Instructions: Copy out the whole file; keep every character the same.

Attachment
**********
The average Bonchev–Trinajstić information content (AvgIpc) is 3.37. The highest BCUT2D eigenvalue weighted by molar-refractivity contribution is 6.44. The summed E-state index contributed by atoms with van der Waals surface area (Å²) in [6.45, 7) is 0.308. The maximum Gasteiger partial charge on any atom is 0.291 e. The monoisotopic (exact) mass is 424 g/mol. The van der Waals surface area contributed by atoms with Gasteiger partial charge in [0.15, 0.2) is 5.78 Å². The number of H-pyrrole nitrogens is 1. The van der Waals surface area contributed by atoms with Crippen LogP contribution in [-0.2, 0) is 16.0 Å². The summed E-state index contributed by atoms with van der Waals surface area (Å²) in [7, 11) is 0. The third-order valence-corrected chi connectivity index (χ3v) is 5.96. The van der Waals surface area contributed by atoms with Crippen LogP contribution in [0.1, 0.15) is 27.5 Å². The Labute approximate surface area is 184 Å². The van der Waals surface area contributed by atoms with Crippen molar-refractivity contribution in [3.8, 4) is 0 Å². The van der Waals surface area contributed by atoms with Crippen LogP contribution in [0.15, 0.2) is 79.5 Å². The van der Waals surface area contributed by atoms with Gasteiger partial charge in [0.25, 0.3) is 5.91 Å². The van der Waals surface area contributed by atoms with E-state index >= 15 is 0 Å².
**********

The average Bonchev–Trinajstić information content (AvgIpc) is 3.37. The highest BCUT2D eigenvalue weighted by molar-refractivity contribution is 6.44. The summed E-state index contributed by atoms with van der Waals surface area (Å²) in [6.45, 7) is 0.308. The maximum Gasteiger partial charge on any atom is 0.291 e. The monoisotopic (exact) mass is 424 g/mol. The van der Waals surface area contributed by atoms with Gasteiger partial charge in [0.15, 0.2) is 5.78 Å². The number of H-pyrrole nitrogens is 1. The van der Waals surface area contributed by atoms with Crippen LogP contribution in [-0.2, 0) is 16.0 Å². The summed E-state index contributed by atoms with van der Waals surface area (Å²) in [7, 11) is 0. The third-order valence-corrected chi connectivity index (χ3v) is 5.96. The van der Waals surface area contributed by atoms with Crippen LogP contribution in [0.1, 0.15) is 27.5 Å². The Labute approximate surface area is 184 Å². The van der Waals surface area contributed by atoms with Crippen molar-refractivity contribution in [3.8, 4) is 0 Å². The van der Waals surface area contributed by atoms with Crippen LogP contribution in [0.15, 0.2) is 79.5 Å². The van der Waals surface area contributed by atoms with Gasteiger partial charge in [0.25, 0.3) is 5.91 Å². The van der Waals surface area contributed by atoms with E-state index >= 15 is 0 Å².